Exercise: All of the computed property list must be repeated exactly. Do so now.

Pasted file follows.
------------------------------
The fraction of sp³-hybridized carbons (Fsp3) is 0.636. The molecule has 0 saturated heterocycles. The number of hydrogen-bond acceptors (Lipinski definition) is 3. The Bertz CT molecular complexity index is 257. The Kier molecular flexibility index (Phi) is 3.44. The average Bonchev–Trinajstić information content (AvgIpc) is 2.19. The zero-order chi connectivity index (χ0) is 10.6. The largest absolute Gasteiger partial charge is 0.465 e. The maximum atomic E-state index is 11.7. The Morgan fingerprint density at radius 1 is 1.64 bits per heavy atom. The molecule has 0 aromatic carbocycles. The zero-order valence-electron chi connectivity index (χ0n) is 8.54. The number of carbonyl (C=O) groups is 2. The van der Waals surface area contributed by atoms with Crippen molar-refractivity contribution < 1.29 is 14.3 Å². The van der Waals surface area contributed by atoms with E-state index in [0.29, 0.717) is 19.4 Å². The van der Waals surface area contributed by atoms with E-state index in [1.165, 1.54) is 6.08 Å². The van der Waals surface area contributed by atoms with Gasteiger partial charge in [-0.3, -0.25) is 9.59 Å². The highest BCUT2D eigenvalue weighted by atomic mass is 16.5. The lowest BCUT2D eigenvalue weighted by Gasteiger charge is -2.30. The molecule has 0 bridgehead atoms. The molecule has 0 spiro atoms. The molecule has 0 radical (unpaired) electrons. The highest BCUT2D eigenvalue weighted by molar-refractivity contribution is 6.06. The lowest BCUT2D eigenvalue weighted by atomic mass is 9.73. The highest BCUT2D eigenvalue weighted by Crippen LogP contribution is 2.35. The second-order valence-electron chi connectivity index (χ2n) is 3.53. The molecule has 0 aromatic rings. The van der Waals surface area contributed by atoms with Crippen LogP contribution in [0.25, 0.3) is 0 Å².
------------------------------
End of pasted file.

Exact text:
The fraction of sp³-hybridized carbons (Fsp3) is 0.636. The molecule has 0 saturated heterocycles. The number of hydrogen-bond acceptors (Lipinski definition) is 3. The Bertz CT molecular complexity index is 257. The Kier molecular flexibility index (Phi) is 3.44. The average Bonchev–Trinajstić information content (AvgIpc) is 2.19. The zero-order chi connectivity index (χ0) is 10.6. The largest absolute Gasteiger partial charge is 0.465 e. The maximum atomic E-state index is 11.7. The Morgan fingerprint density at radius 1 is 1.64 bits per heavy atom. The molecule has 0 aromatic carbocycles. The zero-order valence-electron chi connectivity index (χ0n) is 8.54. The number of carbonyl (C=O) groups is 2. The van der Waals surface area contributed by atoms with Crippen molar-refractivity contribution < 1.29 is 14.3 Å². The van der Waals surface area contributed by atoms with E-state index in [0.29, 0.717) is 19.4 Å². The van der Waals surface area contributed by atoms with E-state index in [1.165, 1.54) is 6.08 Å². The van der Waals surface area contributed by atoms with Gasteiger partial charge in [-0.3, -0.25) is 9.59 Å². The highest BCUT2D eigenvalue weighted by atomic mass is 16.5. The lowest BCUT2D eigenvalue weighted by Gasteiger charge is -2.30. The molecule has 0 bridgehead atoms. The molecule has 0 spiro atoms. The molecule has 0 radical (unpaired) electrons. The highest BCUT2D eigenvalue weighted by molar-refractivity contribution is 6.06. The lowest BCUT2D eigenvalue weighted by atomic mass is 9.73. The highest BCUT2D eigenvalue weighted by Crippen LogP contribution is 2.35. The second-order valence-electron chi connectivity index (χ2n) is 3.53. The molecule has 0 aromatic rings. The van der Waals surface area contributed by atoms with Crippen LogP contribution in [0.25, 0.3) is 0 Å².